Archive: Detroit Zoo Accredited by the Association of Zoos and Aquariums

September 1, 2022

ROYAL OAK, Mich., 

In recognition of its dedication to continuing excellence, the Detroit Zoo has been granted accreditation by the Association of Zoos and Aquariums (AZA), the accrediting body for the top zoos and aquariums in the U.S. and eight other countries.

Founded in 1924, the AZA is a nonprofit dedicated to the advancement of zoos and aquariums in the areas of conservation, animal welfare, education, science and recreation. The AZA only accredits institutions that meet the highest standards and are proven leaders in the care and conservation of wildlife and wild places. The Detroit Zoo has been continuously accredited by the organization since 1985.

“I couldn’t be more thrilled to make this announcement,” said Dr. Hayley Murphy, executive director and chief executive officer of the Detroit Zoological Society. “AZA accreditation ensures adherence to professional standards, drives continuous improvement and demonstrates a commitment to excellence.”

To be accredited, the Detroit Zoo underwent a thorough review to assure it has and will continue to meet rising standards, which include animal care and welfare, veterinary programs, conservation, education and safety. The AZA requires zoos and aquariums to successfully complete this rigorous accreditation process every five years to be members of the Association.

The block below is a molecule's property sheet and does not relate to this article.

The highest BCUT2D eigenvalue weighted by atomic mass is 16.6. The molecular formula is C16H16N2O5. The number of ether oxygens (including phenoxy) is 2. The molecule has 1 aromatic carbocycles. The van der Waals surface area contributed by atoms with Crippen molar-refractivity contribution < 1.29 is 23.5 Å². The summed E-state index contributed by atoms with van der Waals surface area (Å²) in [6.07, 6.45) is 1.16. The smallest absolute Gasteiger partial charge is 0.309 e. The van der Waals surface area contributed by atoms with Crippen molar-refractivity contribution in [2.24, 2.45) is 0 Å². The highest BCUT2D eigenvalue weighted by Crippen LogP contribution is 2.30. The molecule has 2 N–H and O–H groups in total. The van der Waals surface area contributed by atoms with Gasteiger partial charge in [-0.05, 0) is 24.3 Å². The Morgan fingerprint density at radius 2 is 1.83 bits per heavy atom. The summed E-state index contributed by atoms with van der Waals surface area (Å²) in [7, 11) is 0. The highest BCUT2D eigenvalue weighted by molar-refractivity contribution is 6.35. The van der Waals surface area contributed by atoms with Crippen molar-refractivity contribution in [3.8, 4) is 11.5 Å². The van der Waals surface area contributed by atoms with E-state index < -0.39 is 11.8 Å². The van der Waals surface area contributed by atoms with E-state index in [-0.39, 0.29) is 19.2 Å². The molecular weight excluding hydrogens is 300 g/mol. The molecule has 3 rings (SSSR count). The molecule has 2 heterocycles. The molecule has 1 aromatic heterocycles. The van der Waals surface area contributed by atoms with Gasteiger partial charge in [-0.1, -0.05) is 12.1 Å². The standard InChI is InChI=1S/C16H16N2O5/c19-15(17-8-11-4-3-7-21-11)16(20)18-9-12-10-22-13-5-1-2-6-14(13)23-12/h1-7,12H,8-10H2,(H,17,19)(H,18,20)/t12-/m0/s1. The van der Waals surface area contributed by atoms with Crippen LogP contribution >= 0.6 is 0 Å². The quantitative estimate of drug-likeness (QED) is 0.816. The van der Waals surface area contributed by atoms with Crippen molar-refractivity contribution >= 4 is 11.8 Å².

“The public expectations for animal care are constantly increasing, as are our own, which is why AZA’s accreditation standards are focused on providing the best animal care possible,” said Dan Ashe, AZA president and CEO. “Our rigorous accreditation standards evolve based on modern animal research, ensuring a process the public can trust. We applaud and admire these exceptional zoos, aquariums and related facilities on meeting the ‘gold standard’ for a modern zoological facility.”

The accreditation process includes a detailed application and a meticulous on-site inspection by a team of trained zoo and aquarium professionals. The inspecting team observes all aspects of the institution’s operation, including animal care and welfare; keeper training; safety for visitors, staff and animals; educational programs; conservation efforts; veterinary programs; financial stability; risk management; visitor services; and other areas. Finally, top officials are interviewed at a formal hearing of AZA’s independent Accreditation Commission, after which accreditation is granted, tabled or denied.  Any institution that is denied may reapply one year after the Commission’s decision is made.

During the Detroit Zoo’s site inspection, conducted in June, AZA officials noted several points of particular achievement, including Murphy’s leadership, the dedication of Zoo staff, the expansion of several animal habitats and more.

“While we are pleased with the AZA’s assessment of the Detroit Zoo, we are not done,” Murphy said. “We plan to continue to move forward and provide leadership in the areas of animal welfare, conservation, education, environmental sustainability, and diversity, equity, inclusion and accessibility. We look forward to continuing to be accredited by the AZA for years to come.”